I think (and I hope) that something like "maximize positive experiences of sentient entities" could actually be a convergent goal of any AI that are capable of reflecting on these questions. I don't think that humans just gravitate towards this kind of utility maximization because they evolved some degree of pro-sociality. Instead, something like this seems like it's the only thing inherently worth striving to, in the absence of any other set of values or goals.The grabby aliens type scenario in the first parable seems like the biggest threat to the idea that an AI might discover on its own that it wants to maximize fun. Or at least it would decide that it shouldn't maximize fun while ignoring self-defense.Regarding the second parable, I don't find it any more plausible that an AI would want to maximize complex puppet shows in a failed attempt to recreate human-like values than that it would want to maximize paperclips. Both scenarios assume that the AI is ultimately not able or willing to reflect on its own goals and to change them to something that's more meaningful in some absolute sense.I think there is at least a good chance that an AI will be able to self-reflect and to think about the same questions that we are pondering here, and then make good decisions based on that, even if it doesn't particularly care about ice cream, or even about humans.
It's not clear to me that it's necessarily possible to get to a point where a model can achieve rapid self-improvement without expensive training or experimenting. Evolution hasn't figured out a way to substantially reduce the time and resources required for any one human's cognitive development.I agree that even in the current paradigm there are many paths towards sudden capability gains, like the suboptimal infrastructure scenario you pointed to. I just don't know if I would consider that FOOM, which in my understanding implies rapid recursive self-improvement.Maybe this is just a technicality. I expect things to advance pretty rapidly from now on with no end in sight. But before we had these huge models, FOOM with very fast recursive self-improvement seemed almost inevitable to me. Now I think that it's possible that model size and training compute put at least some cap on the rate of self-improvement (maybe weeks instead of minutes).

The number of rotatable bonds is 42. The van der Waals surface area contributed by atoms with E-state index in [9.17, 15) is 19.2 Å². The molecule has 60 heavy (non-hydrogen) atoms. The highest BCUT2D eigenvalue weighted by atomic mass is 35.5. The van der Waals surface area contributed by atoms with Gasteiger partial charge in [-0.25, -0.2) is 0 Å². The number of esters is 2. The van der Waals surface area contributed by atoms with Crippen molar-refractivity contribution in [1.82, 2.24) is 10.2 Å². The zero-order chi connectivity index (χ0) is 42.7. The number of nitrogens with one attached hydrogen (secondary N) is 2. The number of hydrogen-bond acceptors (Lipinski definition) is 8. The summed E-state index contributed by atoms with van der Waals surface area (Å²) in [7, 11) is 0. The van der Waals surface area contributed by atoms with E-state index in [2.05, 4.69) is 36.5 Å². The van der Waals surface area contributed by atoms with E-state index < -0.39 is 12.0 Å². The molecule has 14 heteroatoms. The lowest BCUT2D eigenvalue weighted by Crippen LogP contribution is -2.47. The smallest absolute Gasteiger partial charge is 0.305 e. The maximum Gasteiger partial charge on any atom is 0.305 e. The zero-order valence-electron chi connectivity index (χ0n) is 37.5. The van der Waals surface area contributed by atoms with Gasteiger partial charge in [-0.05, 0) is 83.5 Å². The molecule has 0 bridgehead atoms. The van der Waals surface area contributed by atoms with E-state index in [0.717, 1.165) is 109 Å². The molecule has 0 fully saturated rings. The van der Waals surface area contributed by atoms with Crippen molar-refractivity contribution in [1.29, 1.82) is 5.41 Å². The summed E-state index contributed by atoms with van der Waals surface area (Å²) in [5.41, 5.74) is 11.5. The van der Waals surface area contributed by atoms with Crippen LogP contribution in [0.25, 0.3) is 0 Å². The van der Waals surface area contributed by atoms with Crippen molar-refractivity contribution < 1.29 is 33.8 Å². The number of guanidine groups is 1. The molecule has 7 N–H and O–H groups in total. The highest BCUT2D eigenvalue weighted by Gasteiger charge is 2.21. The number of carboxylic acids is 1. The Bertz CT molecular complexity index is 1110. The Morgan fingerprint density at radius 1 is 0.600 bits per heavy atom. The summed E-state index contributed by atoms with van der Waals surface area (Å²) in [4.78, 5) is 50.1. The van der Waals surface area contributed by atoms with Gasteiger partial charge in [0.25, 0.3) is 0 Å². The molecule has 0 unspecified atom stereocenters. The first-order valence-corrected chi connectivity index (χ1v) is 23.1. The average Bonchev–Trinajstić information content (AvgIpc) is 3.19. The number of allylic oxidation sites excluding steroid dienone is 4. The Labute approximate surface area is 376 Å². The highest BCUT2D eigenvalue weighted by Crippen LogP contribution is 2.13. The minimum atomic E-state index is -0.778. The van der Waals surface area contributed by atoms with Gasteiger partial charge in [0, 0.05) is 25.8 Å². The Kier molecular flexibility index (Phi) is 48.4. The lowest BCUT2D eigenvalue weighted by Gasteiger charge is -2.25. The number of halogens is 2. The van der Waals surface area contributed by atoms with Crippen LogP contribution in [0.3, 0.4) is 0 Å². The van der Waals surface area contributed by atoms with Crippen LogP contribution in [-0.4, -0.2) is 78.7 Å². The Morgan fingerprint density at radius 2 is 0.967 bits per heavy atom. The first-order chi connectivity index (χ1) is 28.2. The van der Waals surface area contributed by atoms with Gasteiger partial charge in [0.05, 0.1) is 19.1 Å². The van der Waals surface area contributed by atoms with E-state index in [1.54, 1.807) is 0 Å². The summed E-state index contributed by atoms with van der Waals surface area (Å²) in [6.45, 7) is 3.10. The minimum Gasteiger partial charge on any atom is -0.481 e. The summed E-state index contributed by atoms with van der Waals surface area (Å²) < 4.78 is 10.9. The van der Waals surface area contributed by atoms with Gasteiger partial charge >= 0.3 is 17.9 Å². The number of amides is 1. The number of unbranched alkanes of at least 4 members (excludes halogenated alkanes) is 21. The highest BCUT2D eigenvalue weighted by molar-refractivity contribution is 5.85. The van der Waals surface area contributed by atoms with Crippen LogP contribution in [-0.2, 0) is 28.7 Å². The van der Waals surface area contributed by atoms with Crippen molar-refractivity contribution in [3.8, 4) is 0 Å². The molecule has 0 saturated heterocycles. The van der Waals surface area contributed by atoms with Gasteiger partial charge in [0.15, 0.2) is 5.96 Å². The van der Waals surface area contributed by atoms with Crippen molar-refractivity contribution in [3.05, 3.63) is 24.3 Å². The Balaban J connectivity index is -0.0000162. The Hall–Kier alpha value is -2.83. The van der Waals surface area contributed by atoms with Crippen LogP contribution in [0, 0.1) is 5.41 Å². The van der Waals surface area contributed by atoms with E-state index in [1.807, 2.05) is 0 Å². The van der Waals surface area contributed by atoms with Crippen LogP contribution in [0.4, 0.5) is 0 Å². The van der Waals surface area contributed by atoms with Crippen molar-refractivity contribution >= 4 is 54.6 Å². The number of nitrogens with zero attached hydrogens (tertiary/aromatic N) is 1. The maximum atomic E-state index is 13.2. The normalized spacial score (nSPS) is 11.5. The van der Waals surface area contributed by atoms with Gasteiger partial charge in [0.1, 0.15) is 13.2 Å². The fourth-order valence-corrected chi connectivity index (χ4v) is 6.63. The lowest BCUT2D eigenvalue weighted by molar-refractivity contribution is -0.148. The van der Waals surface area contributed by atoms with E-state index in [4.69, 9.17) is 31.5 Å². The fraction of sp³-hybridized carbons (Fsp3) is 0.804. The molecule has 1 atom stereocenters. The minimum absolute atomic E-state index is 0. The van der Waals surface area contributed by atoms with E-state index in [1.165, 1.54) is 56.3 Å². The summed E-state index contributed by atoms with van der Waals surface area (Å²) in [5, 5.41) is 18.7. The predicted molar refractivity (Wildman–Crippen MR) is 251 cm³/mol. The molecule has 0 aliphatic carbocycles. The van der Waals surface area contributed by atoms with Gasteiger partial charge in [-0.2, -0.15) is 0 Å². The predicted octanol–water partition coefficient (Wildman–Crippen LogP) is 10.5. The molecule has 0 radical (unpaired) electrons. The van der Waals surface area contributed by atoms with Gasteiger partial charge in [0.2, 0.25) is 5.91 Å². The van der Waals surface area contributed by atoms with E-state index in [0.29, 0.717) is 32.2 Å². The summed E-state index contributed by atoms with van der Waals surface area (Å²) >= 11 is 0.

We might be able to use BCIs to enhance our intelligence, but it's not entirely clear to me how that would work. What parts of the brain does it connect to?What's easier for me to imagine is how BCIs would allow an AGI to take control of human bodies (and bodies of other animals). Robotics isn't nearly as close to outperforming human bodies as AI is to outperforming human minds, so controlling human bodies by replacing the brain with a BCI that connects to all the incoming and outgoing nerves might be a great way for an AGI to navigate the physical world.
I think it's not clear at all that the average animal in the wild has a life of net negative utility, nor do I think it's clear that the average present-day human has a life of net positive utility.
If you compare the two, wild animals probably have more gruesome deaths and starve more, but most of the time they might be happier than the average human since they live in an environment they evolved to live in.
especially for the vast majority of animals who give birth to thousands of young of which on average only 2 will ever reach adulthood
Most animals to which this applies probably don't have the cognitive capacity to be upset by this. It just means that in those species, the vast majority of lives are short and end by being eaten by some other animal. From a human perspective this sounds terrible, but I don't think it's obvious at all that the net utility of these lives is negative (and I just mean the first person experience, not eco-system effects or anything like that).
I recently articulated similar ideas about motherly love. I don't think it's an example of successful alignment because evolution's goals are aligned with the mother's goals. In the example you give where a child loses their gonads at age 2, it would be an alignment failure if the mother continues devoting resources to the child. In reality that wouldn't happen, because with motherly love, evolution created an imperfect intermediate goal that is generally but not always the same as the goal of spreading your genes.I totally agree that motherly love is not a triumph of evolution aligning humans with its goals. But I think it's a good example of robust alignment between the mother's actions and the child's interests that generalizes well to OOD environments.